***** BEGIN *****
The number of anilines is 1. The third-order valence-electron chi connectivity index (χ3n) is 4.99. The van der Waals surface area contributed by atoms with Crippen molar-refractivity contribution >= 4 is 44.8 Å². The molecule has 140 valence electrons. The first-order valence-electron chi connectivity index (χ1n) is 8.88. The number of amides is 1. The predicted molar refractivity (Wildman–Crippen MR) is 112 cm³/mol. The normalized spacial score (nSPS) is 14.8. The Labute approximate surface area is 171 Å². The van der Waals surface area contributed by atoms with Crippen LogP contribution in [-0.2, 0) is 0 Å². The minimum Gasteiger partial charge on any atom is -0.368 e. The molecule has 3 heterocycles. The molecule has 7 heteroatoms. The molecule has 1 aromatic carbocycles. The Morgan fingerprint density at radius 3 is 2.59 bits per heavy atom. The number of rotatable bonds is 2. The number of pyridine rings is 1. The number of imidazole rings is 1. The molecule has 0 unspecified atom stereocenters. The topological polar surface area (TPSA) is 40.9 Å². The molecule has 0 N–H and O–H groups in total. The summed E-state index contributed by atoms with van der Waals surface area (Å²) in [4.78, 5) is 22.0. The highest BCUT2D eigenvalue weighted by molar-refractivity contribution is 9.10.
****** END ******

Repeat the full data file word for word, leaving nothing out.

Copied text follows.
The number of anilines is 1. The third-order valence-electron chi connectivity index (χ3n) is 4.99. The van der Waals surface area contributed by atoms with Crippen molar-refractivity contribution >= 4 is 44.8 Å². The molecule has 140 valence electrons. The first-order valence-electron chi connectivity index (χ1n) is 8.88. The number of amides is 1. The predicted molar refractivity (Wildman–Crippen MR) is 112 cm³/mol. The normalized spacial score (nSPS) is 14.8. The Labute approximate surface area is 171 Å². The van der Waals surface area contributed by atoms with Crippen LogP contribution in [-0.2, 0) is 0 Å². The minimum Gasteiger partial charge on any atom is -0.368 e. The molecule has 3 heterocycles. The molecule has 7 heteroatoms. The molecule has 1 aromatic carbocycles. The Morgan fingerprint density at radius 3 is 2.59 bits per heavy atom. The number of rotatable bonds is 2. The number of pyridine rings is 1. The number of imidazole rings is 1. The molecule has 0 unspecified atom stereocenters. The topological polar surface area (TPSA) is 40.9 Å². The molecule has 0 N–H and O–H groups in total. The summed E-state index contributed by atoms with van der Waals surface area (Å²) in [4.78, 5) is 22.0. The highest BCUT2D eigenvalue weighted by molar-refractivity contribution is 9.10.